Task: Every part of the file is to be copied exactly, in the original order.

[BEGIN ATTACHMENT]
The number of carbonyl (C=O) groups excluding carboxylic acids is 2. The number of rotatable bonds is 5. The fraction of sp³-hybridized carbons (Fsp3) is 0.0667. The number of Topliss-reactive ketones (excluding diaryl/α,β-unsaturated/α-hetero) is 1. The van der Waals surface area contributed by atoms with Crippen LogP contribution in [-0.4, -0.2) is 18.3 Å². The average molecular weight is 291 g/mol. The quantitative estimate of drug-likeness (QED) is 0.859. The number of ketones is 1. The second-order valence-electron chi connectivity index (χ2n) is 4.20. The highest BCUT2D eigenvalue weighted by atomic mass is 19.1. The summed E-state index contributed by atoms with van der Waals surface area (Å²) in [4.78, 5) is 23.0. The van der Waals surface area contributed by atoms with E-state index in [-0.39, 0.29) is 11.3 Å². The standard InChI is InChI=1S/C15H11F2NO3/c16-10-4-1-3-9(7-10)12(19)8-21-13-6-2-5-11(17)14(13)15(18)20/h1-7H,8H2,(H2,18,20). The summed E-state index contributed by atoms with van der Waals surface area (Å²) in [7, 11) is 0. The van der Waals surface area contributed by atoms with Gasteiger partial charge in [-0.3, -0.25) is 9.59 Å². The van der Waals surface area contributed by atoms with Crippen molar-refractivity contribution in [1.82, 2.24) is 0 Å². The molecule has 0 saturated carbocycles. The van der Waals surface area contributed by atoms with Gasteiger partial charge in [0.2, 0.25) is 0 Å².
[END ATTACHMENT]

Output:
The number of carbonyl (C=O) groups excluding carboxylic acids is 2. The number of rotatable bonds is 5. The fraction of sp³-hybridized carbons (Fsp3) is 0.0667. The number of Topliss-reactive ketones (excluding diaryl/α,β-unsaturated/α-hetero) is 1. The van der Waals surface area contributed by atoms with Crippen LogP contribution in [-0.4, -0.2) is 18.3 Å². The average molecular weight is 291 g/mol. The quantitative estimate of drug-likeness (QED) is 0.859. The number of ketones is 1. The second-order valence-electron chi connectivity index (χ2n) is 4.20. The highest BCUT2D eigenvalue weighted by atomic mass is 19.1. The summed E-state index contributed by atoms with van der Waals surface area (Å²) in [4.78, 5) is 23.0. The van der Waals surface area contributed by atoms with E-state index in [-0.39, 0.29) is 11.3 Å². The standard InChI is InChI=1S/C15H11F2NO3/c16-10-4-1-3-9(7-10)12(19)8-21-13-6-2-5-11(17)14(13)15(18)20/h1-7H,8H2,(H2,18,20). The summed E-state index contributed by atoms with van der Waals surface area (Å²) in [7, 11) is 0. The van der Waals surface area contributed by atoms with Gasteiger partial charge in [-0.3, -0.25) is 9.59 Å². The van der Waals surface area contributed by atoms with Crippen molar-refractivity contribution in [1.82, 2.24) is 0 Å². The molecule has 0 saturated carbocycles. The van der Waals surface area contributed by atoms with Gasteiger partial charge in [0.2, 0.25) is 0 Å².